RULE OF LAW —- A PERSPECTIVE
RASHEED HASAN KHAN
Any text book of political science will tell you that there are three pillars of the state; the judiciary, the legislature and the executive. In Pakistan, since its inception, the executive, comprising of the civil and military bureaucracy has played the dominant role. Thus, for more than half of its short life the nation has been ruled by military dictators, with a façade of parliament and political process to provide them legitimacy. This is due to the fact that the political institutions in the country are weak. The weakness of the bourgeois political parties lies in their history of disorganization and divorcement from the masses and the bankruptcy of their leadership. Thus it has always been easy for the military to carry out a coup d etat, secure the cooperation of the civil bureaucracy and obtain a certificate of legitimacy from a Judiciary which lacked integrity. Ayub, Yahya, Zia and Musharraf were legitimized under the Doctrine of Necessity. Chief Justice of the Supreme Court, Justice Munir, the first to utilize this doctrine, during the Ayub Regime, declared that “Every successful revolution provides its own validation”.
Every society is built on the foundations of its economic structure. Relations of production form the basis on which the superstructure of its politics, culture and philosophy is constructed. This superstructure in turn, serves to reinforce the basis. It is a source of the morality, ethics and law that governs the society. An examination of past history reveals the existence of the primitive egalitarian society, the nomadic society, the slave owning society, the feudal society and the capitalist society in that order. In all these societies, the laws that governed the society are a reflection of the relations between man and society and between men in the society. Needless to say, these laws were framed to facilitate the economic, political and cultural supremacy of the ruling class in that particular society.
This briefly outlines the general features of the relationship between the economic base and the superstructure of the society. Human society and everything in nature is in constant motion and change. In every society there comes a time when the forces of production develop to such an extent that they find the existing relations of production a hindrance to their further development, this leads to a radical rupture with the past; first in the economic sphere then in the field of superstructure. These two radical ruptures are necessary for the creation of a new social order. Every society from primitive egalitarian society to the present day capitalist society has followed this path of transition.
When Pakistan came into being, the dominant relations of production in the region were feudal relations of production. The bourgeoisie was weak and formed a coalition with the feudal class and the civil and military bureaucracy had an inordinately large influence in this arrangement. This was reflected in the fact that almost up to the present day the deputy commissioner of a district was also the district magistrate. Land Reforms were effectively carried out in East Pakistan in the early fifties but in West Pakistan, despite three land reforms, the system of land ownership remains, in essence, feudal. The feudal class inherits its privileges with the land. The ‘Divine Right of Kings’ claimed by Charles I of England in the 17 Century, is a statement of the feudal juridical position. Ideologically and practically, they consider themselves above any law which governs the common man. Their will and whim is the Law. It is quite obvious that such a mindset cannot run a modern industrial society. From the question of trade and industry to the Penal Code, rules and regulations must be made and observed to carry out the task of development and progress. The decline and degeneration we see in Pakistan’s economic, political and cultural spheres today is largely due to the absence of accountability. For correcting this, special institutions are created every now and then but the result is absolute zero because the real issue is not addressed. The real issue is that our whole society needs to be governed by law and not the whims, fancies and prejudices of the ruling clique. Granted that the law if applied, would be a bourgeois law, by and large, an instrument of bourgeois oppression and exploitation. But a bourgeois law is that is practiced is better than no law at all. Besides, the bourgeois law, however insincerely, must guarantee the Fundamental Rights to the population. This can be the platform of action, to broaden the scope of the struggle to achieve the economic and political demands of the people.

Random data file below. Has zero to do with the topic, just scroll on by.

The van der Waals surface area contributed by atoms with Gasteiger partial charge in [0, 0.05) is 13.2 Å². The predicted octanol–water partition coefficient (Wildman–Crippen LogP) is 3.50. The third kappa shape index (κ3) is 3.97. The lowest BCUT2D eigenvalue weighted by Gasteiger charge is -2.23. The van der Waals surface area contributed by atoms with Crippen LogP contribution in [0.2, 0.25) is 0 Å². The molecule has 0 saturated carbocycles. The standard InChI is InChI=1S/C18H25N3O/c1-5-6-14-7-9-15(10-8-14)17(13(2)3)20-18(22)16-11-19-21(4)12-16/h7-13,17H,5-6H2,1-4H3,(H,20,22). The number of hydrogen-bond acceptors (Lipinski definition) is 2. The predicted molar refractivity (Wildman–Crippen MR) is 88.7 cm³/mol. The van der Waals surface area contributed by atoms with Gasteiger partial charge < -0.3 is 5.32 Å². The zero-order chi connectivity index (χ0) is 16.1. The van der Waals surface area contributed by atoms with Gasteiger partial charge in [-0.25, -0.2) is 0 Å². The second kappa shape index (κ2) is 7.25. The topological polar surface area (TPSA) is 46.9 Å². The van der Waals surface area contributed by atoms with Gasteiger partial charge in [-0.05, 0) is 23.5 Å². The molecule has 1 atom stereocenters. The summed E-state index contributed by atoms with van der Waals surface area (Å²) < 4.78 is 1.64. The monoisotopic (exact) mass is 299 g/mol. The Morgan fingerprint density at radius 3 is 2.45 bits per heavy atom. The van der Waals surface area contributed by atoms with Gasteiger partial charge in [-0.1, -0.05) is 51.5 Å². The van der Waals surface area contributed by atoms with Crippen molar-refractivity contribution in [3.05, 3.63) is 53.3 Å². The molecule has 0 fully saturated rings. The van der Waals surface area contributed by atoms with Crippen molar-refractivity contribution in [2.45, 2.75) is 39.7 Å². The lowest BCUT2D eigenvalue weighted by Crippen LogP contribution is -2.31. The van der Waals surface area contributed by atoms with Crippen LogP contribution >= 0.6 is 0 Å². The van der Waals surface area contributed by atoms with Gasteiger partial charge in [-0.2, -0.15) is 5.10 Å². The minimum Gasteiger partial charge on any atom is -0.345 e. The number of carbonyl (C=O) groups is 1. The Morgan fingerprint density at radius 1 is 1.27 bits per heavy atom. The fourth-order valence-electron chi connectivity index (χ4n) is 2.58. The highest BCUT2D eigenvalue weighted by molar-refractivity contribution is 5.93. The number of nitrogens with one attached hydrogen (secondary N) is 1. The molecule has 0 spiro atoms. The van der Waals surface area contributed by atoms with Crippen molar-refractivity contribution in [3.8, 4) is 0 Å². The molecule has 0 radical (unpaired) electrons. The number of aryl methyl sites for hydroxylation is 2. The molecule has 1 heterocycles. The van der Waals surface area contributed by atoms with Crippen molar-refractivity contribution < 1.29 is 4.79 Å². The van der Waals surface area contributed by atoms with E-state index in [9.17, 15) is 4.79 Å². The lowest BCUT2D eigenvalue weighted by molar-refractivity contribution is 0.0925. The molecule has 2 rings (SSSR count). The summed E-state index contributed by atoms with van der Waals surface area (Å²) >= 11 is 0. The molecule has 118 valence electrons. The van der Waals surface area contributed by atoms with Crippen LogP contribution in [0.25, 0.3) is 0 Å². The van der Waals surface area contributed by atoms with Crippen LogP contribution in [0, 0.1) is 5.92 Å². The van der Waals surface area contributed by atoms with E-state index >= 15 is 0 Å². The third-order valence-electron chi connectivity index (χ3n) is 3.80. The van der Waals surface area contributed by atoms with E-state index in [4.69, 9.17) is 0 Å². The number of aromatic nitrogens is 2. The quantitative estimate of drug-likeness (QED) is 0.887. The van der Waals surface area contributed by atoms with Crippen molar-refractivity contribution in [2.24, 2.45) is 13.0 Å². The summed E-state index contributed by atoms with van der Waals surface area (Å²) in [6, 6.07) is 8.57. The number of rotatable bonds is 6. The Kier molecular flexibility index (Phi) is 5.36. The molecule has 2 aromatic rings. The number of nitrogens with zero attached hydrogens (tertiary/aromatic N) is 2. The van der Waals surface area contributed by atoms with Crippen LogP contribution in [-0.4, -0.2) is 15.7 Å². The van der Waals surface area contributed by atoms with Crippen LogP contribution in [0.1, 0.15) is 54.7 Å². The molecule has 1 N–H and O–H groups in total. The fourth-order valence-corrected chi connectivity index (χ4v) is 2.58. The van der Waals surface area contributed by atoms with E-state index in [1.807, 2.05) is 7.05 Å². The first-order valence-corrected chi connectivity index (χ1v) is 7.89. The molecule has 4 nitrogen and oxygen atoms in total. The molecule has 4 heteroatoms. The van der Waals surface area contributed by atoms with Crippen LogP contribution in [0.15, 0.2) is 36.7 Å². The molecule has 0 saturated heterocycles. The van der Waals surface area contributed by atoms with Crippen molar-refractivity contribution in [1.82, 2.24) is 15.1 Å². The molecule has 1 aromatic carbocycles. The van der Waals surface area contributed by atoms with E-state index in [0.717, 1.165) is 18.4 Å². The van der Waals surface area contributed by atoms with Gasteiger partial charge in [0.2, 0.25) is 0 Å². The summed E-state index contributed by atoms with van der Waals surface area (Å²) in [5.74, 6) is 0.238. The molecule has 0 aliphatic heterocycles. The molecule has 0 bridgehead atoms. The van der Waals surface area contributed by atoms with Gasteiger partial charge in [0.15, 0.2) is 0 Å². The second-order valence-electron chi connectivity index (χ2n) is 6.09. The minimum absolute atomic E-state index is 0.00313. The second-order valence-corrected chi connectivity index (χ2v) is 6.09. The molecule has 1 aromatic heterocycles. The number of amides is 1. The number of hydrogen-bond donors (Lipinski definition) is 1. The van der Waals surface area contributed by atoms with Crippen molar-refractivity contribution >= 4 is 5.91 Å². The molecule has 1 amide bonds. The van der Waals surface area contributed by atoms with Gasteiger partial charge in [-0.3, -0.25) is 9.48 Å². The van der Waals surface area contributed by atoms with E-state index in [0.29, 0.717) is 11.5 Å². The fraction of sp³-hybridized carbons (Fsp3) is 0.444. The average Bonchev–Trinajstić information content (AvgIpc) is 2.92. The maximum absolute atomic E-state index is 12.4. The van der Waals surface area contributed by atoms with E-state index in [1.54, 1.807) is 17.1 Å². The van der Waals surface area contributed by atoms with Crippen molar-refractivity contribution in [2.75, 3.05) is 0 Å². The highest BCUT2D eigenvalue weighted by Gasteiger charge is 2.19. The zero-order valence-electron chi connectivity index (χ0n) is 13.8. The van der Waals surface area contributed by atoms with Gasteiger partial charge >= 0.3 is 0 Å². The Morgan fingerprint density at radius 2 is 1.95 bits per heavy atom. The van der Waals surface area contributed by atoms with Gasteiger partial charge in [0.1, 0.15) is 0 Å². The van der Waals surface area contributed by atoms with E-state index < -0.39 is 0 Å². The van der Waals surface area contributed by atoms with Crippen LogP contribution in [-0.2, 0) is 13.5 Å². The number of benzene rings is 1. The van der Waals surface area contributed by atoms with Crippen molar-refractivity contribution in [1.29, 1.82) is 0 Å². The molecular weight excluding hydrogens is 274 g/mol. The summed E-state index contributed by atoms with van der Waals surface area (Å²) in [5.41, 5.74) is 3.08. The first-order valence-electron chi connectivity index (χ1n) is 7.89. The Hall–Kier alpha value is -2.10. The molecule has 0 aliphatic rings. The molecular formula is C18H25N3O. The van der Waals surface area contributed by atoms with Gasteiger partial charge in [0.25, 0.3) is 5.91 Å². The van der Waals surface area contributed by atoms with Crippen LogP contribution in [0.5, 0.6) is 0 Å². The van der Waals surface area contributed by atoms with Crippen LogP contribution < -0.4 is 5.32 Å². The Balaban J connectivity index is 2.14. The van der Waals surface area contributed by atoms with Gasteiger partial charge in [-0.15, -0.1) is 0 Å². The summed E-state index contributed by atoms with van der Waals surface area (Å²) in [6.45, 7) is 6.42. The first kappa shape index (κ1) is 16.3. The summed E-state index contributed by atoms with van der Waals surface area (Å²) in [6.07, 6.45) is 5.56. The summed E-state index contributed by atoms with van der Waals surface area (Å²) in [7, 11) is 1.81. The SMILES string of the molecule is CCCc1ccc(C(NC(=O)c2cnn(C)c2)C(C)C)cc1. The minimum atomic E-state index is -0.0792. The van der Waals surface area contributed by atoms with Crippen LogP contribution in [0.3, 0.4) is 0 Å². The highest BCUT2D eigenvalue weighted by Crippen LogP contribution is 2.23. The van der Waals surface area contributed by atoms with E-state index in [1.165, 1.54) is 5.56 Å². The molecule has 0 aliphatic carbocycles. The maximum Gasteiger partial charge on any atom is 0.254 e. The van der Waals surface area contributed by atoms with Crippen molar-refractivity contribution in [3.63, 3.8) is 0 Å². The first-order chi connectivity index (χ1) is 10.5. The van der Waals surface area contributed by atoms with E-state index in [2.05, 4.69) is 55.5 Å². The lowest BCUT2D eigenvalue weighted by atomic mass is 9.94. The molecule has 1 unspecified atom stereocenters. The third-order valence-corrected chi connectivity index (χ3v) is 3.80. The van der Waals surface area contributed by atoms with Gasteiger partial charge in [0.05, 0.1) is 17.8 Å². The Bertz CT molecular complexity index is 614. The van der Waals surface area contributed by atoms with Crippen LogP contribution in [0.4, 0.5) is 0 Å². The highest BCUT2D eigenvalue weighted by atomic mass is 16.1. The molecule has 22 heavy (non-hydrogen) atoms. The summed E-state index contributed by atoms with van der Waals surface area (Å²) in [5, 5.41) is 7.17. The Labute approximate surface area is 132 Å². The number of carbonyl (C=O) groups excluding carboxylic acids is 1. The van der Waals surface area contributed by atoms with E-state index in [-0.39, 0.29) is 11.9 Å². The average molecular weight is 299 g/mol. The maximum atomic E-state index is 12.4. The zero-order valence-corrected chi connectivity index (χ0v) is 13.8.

This is a perspective of the struggle for the rule of law from the side of the people of Pakistan. The issue, however, is not going to be resolved easily. The feudal, the civil and military bureaucracy and above all their Imperialist masters, have held unquestioned sway over the country for all of its past history. They are not going to allow anything that would curtail their freedom to oppress and exploit the people. Today the ruling class is free to indulge in corruption and mismanagement of public funds. It can make people disappear for talking about their birthright. It is free to economically squeeze the life out of the people through subservience to I.M.F. and other Imperialist economic agencies. Its secret agencies are at liberty to initiate and pursue the so called Targeted Killings to generate fear, hatred and divert the attention of the suffering masses. The Rule of Law would substantially reduce, if not end this. Therefore the powers that be will put every hurdle in the path of this struggle. But the writing on the wall is bold and clear, this state of affairs cannot continue, if there is no law which rules the land then perhaps the land itself will cease to exist as a viable state.